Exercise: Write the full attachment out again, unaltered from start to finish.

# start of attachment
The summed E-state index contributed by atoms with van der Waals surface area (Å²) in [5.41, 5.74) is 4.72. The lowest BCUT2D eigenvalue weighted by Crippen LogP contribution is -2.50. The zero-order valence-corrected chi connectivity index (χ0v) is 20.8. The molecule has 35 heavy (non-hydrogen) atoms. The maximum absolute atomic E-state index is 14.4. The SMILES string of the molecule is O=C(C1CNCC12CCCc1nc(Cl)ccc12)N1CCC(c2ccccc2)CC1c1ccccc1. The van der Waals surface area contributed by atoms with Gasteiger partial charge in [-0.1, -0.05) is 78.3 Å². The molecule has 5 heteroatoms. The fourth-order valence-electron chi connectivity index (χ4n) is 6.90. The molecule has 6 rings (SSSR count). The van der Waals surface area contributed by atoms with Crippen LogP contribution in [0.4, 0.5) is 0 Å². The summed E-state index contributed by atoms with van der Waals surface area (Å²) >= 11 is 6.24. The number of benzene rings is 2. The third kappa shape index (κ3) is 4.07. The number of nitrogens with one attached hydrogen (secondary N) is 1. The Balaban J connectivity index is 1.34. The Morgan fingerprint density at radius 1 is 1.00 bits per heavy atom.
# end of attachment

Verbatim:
The summed E-state index contributed by atoms with van der Waals surface area (Å²) in [5.41, 5.74) is 4.72. The lowest BCUT2D eigenvalue weighted by Crippen LogP contribution is -2.50. The zero-order valence-corrected chi connectivity index (χ0v) is 20.8. The molecule has 35 heavy (non-hydrogen) atoms. The maximum absolute atomic E-state index is 14.4. The SMILES string of the molecule is O=C(C1CNCC12CCCc1nc(Cl)ccc12)N1CCC(c2ccccc2)CC1c1ccccc1. The van der Waals surface area contributed by atoms with Gasteiger partial charge in [-0.1, -0.05) is 78.3 Å². The molecule has 5 heteroatoms. The fourth-order valence-electron chi connectivity index (χ4n) is 6.90. The molecule has 6 rings (SSSR count). The van der Waals surface area contributed by atoms with Crippen LogP contribution in [0.4, 0.5) is 0 Å². The summed E-state index contributed by atoms with van der Waals surface area (Å²) >= 11 is 6.24. The number of benzene rings is 2. The third kappa shape index (κ3) is 4.07. The number of nitrogens with one attached hydrogen (secondary N) is 1. The Balaban J connectivity index is 1.34. The Morgan fingerprint density at radius 1 is 1.00 bits per heavy atom.